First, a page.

In later ages, unfortunately, India was subdued,subdued again and again; and for two thousand vears it has been the prey of foreigners. At length, however, in the order of Providence, it has become a province of the British empire; and, by whatever means acquired, it may be confidently asserted that our dominion there must be- I trust will be-maintained by beneficence. Resolutely avoiding all political allusions, I cannot hesitate to say that a better day has dawned on that land of darkness; yet, before the Hindoo can rise to the dignity of independent man, a spell which has paralyzed his spirit for thousands of years must be taken off. The chain of caste must be broken-that subtlest and strongest of chains, at once invisible and indissoluble ; each link being perfect and insulated, so as to enclose within its little magic circle a distinct class of the community, and prevent the individuals for ever from mingling with those of any other class; while all the links are so implicated together as to make all the classes one race of captives, dragged, as it were, in perpetual succession, at the chariot-wheels of their own Juga : gernaut, along the broad road of ignorance, debasement, and superstition. This chain must be broken by the gradual association of persons of various castes in civil, military, commercial, and religious bands, wherein all acting together, and on terms of equality, those fetters which both concatenate and

divide them will be worn thinner and thinner by incessant and unregarded attrition, till at length they fall off of themselves.

But it is by schools, in which children are promis. cuously educated, whatever be their rank and parentage, that the prejudices of bigotry and the inveteracy of proscription will be most easily and effectually abolished. A great point has been gained within the last thirty years, when seminaries in which European literature (however humble in form) is taught were first opened, and are now, in many instances, well frequented by boys of all castes, from the sons of the Brahmin to those of the Soudhra : but a still greater step towards native emancipation was taken by a countrywoman of our own, about twelve years ago, who dared to offer instruction to Hindoo females. Their mothers, through a hundred generations, had been held in the bonds of ignorance, and if their posterity had been left for a hundred generations more under the same thraldom and outlawry, the other sex must have remained, by a judicial fatality, as they are, and as they have been, -unimprovable beings, from the hereditary disqualification of caste, which prevents a man from ever being any thing but what his father was, and requires him to entail the monotonous curse upon all his posterity. But now the worst of castes--the caste of sex—is broken in India, by the opening of schools for girls in various stations. The work has been begun under good auspices, and it will go on. The great difficulty was to take the first step: this, a few years ago, was deemed an impossibility, the only impossibility now is, to stop the progress of motion once communi. cated, and never to cease while the earth rolls in its orbit.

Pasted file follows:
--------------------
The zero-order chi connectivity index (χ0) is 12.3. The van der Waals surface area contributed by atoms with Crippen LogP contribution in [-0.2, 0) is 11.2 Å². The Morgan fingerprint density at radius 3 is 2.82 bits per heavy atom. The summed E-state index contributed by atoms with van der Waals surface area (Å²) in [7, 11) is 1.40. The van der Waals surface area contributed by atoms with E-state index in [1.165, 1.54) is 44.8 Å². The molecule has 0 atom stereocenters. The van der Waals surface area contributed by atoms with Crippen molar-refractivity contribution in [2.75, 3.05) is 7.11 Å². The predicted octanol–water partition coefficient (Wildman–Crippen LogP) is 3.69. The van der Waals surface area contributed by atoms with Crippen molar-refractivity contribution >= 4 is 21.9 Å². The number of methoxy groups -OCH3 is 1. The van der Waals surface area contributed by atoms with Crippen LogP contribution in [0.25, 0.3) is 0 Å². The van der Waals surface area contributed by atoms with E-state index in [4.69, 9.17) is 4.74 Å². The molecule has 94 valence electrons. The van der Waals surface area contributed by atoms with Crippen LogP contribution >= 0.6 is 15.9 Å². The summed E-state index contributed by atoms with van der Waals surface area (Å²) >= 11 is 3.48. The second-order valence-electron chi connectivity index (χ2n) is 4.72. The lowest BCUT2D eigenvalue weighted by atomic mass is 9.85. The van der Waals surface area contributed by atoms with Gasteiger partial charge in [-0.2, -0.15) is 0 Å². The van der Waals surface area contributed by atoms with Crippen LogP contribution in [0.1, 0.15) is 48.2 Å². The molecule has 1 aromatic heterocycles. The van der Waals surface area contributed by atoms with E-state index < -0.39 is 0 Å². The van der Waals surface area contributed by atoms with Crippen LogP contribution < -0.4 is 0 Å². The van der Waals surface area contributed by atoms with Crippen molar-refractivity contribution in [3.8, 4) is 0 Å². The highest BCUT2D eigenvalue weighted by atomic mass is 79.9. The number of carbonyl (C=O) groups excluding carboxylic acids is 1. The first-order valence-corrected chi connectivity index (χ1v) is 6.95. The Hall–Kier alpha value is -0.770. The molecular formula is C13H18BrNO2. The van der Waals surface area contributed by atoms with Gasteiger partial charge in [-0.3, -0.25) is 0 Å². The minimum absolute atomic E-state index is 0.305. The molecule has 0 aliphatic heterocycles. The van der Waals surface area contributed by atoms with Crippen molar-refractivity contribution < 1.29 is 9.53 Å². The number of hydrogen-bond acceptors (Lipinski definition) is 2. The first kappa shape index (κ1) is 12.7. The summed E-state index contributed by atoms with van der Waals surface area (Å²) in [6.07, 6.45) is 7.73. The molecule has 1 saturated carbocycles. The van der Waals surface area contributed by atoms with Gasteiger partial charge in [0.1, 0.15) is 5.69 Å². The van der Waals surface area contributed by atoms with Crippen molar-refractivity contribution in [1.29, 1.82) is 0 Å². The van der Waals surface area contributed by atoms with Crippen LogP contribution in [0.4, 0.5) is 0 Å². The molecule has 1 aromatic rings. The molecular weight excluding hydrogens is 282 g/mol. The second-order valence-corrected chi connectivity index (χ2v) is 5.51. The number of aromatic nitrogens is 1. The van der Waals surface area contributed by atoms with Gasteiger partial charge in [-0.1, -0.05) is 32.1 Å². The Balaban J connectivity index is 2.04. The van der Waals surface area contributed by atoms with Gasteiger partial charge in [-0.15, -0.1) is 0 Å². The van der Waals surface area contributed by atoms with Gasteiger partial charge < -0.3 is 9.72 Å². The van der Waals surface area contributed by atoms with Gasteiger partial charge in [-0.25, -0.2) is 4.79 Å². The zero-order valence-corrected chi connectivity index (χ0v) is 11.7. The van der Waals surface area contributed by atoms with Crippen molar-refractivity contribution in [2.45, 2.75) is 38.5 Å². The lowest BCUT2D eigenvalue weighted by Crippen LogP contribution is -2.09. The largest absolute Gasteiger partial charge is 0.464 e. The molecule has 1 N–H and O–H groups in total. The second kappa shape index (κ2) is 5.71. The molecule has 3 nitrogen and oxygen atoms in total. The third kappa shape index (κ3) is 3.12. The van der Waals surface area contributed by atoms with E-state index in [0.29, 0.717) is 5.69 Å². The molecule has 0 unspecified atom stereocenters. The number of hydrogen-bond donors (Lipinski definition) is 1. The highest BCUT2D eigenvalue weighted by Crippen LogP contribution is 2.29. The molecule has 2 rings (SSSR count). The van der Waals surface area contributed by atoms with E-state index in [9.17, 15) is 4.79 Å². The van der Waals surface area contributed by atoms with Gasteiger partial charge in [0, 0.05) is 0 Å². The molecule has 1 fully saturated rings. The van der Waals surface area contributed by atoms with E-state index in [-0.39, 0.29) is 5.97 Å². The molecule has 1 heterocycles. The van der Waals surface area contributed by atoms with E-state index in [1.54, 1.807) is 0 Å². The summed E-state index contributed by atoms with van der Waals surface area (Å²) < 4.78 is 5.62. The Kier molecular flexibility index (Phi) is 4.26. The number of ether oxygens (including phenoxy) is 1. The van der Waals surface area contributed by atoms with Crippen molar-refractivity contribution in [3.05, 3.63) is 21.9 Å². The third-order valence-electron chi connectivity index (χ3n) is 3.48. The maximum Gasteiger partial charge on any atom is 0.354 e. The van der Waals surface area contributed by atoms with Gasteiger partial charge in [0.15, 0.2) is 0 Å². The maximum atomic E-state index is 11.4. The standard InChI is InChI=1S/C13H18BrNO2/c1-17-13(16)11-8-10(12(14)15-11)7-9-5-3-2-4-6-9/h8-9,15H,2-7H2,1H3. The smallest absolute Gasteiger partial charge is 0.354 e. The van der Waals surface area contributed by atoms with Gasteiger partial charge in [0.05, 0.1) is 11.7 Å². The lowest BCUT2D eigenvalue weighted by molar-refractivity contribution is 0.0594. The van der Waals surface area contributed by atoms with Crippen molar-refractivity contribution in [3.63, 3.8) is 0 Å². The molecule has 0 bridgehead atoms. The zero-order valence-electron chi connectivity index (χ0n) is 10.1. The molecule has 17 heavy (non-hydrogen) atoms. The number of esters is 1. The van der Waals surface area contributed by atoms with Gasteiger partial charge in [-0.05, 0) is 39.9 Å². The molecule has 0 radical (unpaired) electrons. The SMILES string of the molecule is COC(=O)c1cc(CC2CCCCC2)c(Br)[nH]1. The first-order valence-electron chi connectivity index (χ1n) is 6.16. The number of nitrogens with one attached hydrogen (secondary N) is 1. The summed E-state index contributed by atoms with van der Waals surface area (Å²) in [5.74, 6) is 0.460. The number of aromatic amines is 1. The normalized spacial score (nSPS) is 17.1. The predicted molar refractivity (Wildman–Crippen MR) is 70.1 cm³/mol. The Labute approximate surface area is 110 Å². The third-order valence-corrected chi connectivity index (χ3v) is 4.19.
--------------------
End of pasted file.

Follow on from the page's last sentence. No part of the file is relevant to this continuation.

But we must return westward,